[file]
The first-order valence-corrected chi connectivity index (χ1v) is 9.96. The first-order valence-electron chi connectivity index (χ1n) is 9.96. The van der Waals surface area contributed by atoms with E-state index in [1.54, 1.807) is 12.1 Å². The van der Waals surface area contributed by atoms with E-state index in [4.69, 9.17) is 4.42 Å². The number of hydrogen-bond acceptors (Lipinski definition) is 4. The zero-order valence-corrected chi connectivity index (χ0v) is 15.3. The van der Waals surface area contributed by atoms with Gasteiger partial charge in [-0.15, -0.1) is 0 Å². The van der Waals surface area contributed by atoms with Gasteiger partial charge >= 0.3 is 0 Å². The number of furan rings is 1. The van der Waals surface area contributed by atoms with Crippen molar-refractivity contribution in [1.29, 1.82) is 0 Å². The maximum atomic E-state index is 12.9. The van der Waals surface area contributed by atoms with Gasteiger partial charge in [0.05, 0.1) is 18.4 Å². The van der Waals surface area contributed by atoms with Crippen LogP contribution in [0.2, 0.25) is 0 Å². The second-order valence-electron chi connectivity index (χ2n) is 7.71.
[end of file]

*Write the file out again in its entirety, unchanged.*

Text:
The first-order valence-corrected chi connectivity index (χ1v) is 9.96. The first-order valence-electron chi connectivity index (χ1n) is 9.96. The van der Waals surface area contributed by atoms with E-state index in [1.54, 1.807) is 12.1 Å². The van der Waals surface area contributed by atoms with E-state index in [4.69, 9.17) is 4.42 Å². The number of hydrogen-bond acceptors (Lipinski definition) is 4. The zero-order valence-corrected chi connectivity index (χ0v) is 15.3. The van der Waals surface area contributed by atoms with Gasteiger partial charge in [-0.15, -0.1) is 0 Å². The van der Waals surface area contributed by atoms with Gasteiger partial charge >= 0.3 is 0 Å². The number of furan rings is 1. The van der Waals surface area contributed by atoms with Crippen molar-refractivity contribution in [1.29, 1.82) is 0 Å². The maximum atomic E-state index is 12.9. The van der Waals surface area contributed by atoms with Gasteiger partial charge in [0.05, 0.1) is 18.4 Å². The van der Waals surface area contributed by atoms with Crippen LogP contribution in [0.2, 0.25) is 0 Å². The second-order valence-electron chi connectivity index (χ2n) is 7.71.